Accepted Paper:

Rethinking the great divide: probing the tensions between anthropologists and data scientists through situated interventions  

Author:

David Moats (Linköping University)

Paper short abstract:

This papers reflects on some of the tensions which arise when anthropologists collaborate with data scientists in analysing social data. I attempt to rethink these divisions, locating these frictions in situated practice and proposing new ways for anthropologists to intervene in these settings.

Paper long abstract:

Increasing numbers of ethnographers are studying the situated practices of data scientists and programmers producing algorithms, visualizations and apps using digital data (e.g. Seaver 2017). However, when data scientists work with 'social' data, this often brings their work into direct conflict with the methods and political commitments of their anthropological interlocutors.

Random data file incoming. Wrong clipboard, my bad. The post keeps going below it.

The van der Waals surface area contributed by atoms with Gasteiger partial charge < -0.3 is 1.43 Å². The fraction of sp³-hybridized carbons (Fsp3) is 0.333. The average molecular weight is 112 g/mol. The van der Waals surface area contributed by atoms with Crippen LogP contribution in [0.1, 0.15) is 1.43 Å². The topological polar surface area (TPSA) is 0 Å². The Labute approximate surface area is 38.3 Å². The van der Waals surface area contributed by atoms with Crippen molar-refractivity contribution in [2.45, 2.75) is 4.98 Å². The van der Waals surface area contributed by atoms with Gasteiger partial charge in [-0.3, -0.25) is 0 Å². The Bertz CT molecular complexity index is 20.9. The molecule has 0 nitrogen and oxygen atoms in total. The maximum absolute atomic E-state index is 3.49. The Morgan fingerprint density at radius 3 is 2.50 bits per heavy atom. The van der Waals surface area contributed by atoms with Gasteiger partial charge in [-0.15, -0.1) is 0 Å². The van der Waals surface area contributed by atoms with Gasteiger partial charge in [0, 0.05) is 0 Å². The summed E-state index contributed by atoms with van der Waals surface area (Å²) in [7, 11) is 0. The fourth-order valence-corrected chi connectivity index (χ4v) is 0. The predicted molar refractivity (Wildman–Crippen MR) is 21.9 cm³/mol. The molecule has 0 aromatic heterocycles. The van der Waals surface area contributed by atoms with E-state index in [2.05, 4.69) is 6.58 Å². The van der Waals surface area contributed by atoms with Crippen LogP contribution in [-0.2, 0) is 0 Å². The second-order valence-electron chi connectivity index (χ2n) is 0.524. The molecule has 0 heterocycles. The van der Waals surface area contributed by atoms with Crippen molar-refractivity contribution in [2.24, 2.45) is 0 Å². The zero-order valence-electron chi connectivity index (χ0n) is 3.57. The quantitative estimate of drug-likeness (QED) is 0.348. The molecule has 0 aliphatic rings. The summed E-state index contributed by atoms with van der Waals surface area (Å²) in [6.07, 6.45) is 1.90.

This papers reflects on some of the tensions and power asymmetries which arise when anthropologically inclined researchers collaborate with data scientists in analyzing social data. These tensions are often reflected on but explained away as the great divide between quantitative and qualitative methods, positivist and hermeneutic approaches, or normative and descriptive outputs. It is often taken for granted that anthropologists deal in stories, oppose quantification and confine themselves to local settings and that data scientists are un-reflexive and concerned with reducing complexity (Neff et al 2017).

This paper attempts to rethink this divide by locating these tensions, not in fundamental orientations, but in situated frictions and instances of boundary work in everyday practice, drawing on empirical material from a series of collaborations with programmers. I find that these tensions can be productively negotiated but this means rethinking our given roles in these settings (as ethicist, communicator or detached critic) and potentially taking up the tools and terminology of data analysts, albeit in a more anthropological way. I argue that by intervening (Zuiderent-Jerak 2016) in these settings and causing frictions, we can learn more about these disciplinary tensions as well as exposing and testing our own normative commitments.

Panel C04
Productive frictions: co-laboration and confluence in the work of new alliances